Why do people listen to folk metal? For that matter, why do I listen to folk metal? There are many plausible answers to this strangest of questions, beginning with “power metal and Vikings are a great combination,” and spanning all the way to “flutes are cool, man.” Truthfully, I think “folk metal” is too broad a term. When I first stumbled across Oyka!, the fourth full-length from Croatian folk metal band Manntra, I was intrigued by the “folk metal” tag the band carried, but also brought with me the usual trepidation of not really knowing what to expect. Ensiferum folk metal and Eluveitie folk metal are, after all, very different metals, but both fall under the same basic tag. So to return to my original and absolutely rhetorical question, I’m going to offer my own personal answer: folk metal, above all, should be fun.
And Oyka! is a fun album. You can tell by the exclamation point in the title, or alternatively by picking a song at absolute random and playing it at full blast for your friends, family, and neighbors. Trust me, they won’t mind.1 No song on Oyka! is longer than four minutes, and every single one is imbued with a sense of cultural pride, filled with catchy, folky hooks (largely courtesy of Boris Kolarić’s mandolin and bagpiping), and, of all things, cheek. This is an album that is both well-thought-out and refuses to take itself too seriously. It’s basically a more serious, Croatian Alestorm. Musically, I like to imagine Manntra as being a sort of blend between Týr and Tanzwut, with vocalist Marko Sekul’s friendly, gruff delivery reminding me especially of the latter’s Teufel.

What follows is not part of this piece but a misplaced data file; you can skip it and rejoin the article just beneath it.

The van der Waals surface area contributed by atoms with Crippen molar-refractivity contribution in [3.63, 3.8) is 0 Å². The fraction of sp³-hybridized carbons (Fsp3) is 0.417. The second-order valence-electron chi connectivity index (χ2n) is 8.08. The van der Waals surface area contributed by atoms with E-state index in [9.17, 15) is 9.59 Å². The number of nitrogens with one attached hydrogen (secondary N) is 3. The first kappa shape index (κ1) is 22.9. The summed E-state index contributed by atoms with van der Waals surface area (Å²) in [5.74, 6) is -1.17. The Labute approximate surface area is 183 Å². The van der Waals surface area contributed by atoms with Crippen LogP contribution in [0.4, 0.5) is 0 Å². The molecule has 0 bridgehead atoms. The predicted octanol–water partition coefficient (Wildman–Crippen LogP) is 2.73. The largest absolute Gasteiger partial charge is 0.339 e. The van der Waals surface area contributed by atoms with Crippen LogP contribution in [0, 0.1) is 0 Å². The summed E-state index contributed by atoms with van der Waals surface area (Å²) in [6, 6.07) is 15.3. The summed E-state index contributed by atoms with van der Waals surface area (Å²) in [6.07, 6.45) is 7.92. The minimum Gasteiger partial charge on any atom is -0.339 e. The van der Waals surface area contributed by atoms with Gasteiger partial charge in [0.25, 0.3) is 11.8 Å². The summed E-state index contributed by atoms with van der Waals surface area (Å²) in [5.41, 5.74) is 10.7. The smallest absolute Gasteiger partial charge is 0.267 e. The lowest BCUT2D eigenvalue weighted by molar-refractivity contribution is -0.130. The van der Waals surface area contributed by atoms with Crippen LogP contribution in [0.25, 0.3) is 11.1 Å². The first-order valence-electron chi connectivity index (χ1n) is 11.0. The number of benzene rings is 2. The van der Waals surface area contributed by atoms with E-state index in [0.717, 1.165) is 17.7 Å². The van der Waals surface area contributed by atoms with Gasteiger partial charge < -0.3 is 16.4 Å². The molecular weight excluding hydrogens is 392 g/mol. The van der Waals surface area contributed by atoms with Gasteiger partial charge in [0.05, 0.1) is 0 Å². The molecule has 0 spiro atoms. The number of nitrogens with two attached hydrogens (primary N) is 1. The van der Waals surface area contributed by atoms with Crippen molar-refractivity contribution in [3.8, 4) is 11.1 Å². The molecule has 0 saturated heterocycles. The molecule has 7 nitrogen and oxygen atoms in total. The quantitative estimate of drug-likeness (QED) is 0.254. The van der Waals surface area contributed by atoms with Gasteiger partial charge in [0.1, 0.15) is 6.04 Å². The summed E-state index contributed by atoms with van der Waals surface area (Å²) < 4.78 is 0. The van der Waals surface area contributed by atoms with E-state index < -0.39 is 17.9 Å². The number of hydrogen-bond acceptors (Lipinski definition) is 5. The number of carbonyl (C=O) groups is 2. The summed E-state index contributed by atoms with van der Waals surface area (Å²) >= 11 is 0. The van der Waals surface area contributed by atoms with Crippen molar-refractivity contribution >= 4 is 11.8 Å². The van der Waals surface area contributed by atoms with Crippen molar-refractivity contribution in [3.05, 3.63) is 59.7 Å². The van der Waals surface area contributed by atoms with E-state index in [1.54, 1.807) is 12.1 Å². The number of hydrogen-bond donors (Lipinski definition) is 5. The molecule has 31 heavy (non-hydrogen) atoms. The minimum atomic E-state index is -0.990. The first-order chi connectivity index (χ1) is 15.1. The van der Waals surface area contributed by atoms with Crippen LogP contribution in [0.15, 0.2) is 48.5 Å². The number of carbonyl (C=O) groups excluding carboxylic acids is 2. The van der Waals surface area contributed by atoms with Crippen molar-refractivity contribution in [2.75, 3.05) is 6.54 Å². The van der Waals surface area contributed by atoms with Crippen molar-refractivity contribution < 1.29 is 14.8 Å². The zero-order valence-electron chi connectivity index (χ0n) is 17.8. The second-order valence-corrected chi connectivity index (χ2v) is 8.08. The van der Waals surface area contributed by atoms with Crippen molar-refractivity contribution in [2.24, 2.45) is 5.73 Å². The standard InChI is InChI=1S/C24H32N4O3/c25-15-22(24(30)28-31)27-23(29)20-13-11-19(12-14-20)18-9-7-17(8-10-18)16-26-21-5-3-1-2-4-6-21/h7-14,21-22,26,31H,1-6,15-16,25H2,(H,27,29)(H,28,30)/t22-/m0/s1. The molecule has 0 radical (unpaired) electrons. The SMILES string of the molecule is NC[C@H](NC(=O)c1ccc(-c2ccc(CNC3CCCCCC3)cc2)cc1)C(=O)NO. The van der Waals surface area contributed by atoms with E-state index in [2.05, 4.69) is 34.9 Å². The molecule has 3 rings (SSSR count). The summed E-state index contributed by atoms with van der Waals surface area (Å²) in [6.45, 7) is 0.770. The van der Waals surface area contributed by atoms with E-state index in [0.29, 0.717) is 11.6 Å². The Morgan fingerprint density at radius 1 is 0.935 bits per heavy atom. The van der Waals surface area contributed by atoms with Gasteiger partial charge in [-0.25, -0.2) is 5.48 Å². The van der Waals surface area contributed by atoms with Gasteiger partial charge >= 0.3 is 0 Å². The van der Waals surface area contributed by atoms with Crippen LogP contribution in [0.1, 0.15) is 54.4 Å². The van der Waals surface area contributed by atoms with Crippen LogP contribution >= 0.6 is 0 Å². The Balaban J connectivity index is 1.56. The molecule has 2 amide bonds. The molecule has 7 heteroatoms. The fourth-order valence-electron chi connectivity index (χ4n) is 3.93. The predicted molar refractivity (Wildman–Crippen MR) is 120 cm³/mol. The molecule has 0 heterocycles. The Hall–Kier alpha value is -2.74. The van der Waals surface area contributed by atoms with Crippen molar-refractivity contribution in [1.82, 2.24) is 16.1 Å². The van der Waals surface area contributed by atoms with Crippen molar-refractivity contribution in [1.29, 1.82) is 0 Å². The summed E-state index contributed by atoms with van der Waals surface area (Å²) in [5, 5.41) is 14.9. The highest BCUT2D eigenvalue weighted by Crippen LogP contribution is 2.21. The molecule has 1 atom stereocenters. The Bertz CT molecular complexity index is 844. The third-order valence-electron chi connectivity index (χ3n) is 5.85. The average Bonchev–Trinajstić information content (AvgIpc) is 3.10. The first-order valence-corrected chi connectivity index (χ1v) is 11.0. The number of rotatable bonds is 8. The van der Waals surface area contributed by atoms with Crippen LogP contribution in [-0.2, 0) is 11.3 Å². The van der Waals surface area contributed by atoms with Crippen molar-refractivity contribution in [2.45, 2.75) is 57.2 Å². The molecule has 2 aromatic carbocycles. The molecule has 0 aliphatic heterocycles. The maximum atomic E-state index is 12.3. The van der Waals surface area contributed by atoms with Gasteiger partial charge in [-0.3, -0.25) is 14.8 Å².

Highlights across Oyka! are plentiful. Every song is direct and to the point, and Manntra can absolutely write catchy folk music. The singsong chanting that decorates “In The Shadows” shouldn’t work at all but does, while “Everlasting” stands out for its earnest storytelling delivery, a power “ballad” that works exceptionally well. “Fire in the Sky” reminds me of nothing so much as Amorphis’s Skyforger album. On “Yelena,” the bagpipes shine, and the list goes on and on. Even in the less-than-stellar songs—seriously, the lyrics on “Rakhia” are cringe-inducing at best, though I do understand what the band was going for—you can count on a hook, a moment of catchiness to be swept up in. There is no moment in Oyka! that isn’t fun.
From a production standpoint, I have few complaints. You can hear every element of Manntra’s sound clearly, and I appreciate the way the mix highlights the folk elements of the album. You see, the metal aspects of Oyka! aren’t exactly a highlight. In particular, the guitars, both in production and style, strike me as distinctly Nightwishian, which is to say that there isn’t much going on with them. This isn’t true throughout the entire album—I love what they’re doing in “Fire in the Sky”—but for the most part, Oyka! is treated as a folk album before a metal album, giving preference in the mix and songwriting to that side of the sound. This isn’t necessarily a bad thing, as the guitars still provide a much-needed backdrop of energetic heaviness, but it does feel a bit like a missed opportunity.
Still, Oyka! is probably the most fun I’ve had listening to metal in a little while. Manntra absolutely nail the cultural, folky, and earnest side to their style. This album is straightforward, enjoyable, and makes for a welcome break from the rather bleak projects I’ve been sampling lately. This is far from the thought-provoking, feel-inducing, longer-form metal I’ve grown accustomed to. But I’ve greatly enjoyed the cultural and musical offerings from the land of Oyka!, and I already know I’ll be coming back to this one often and soon.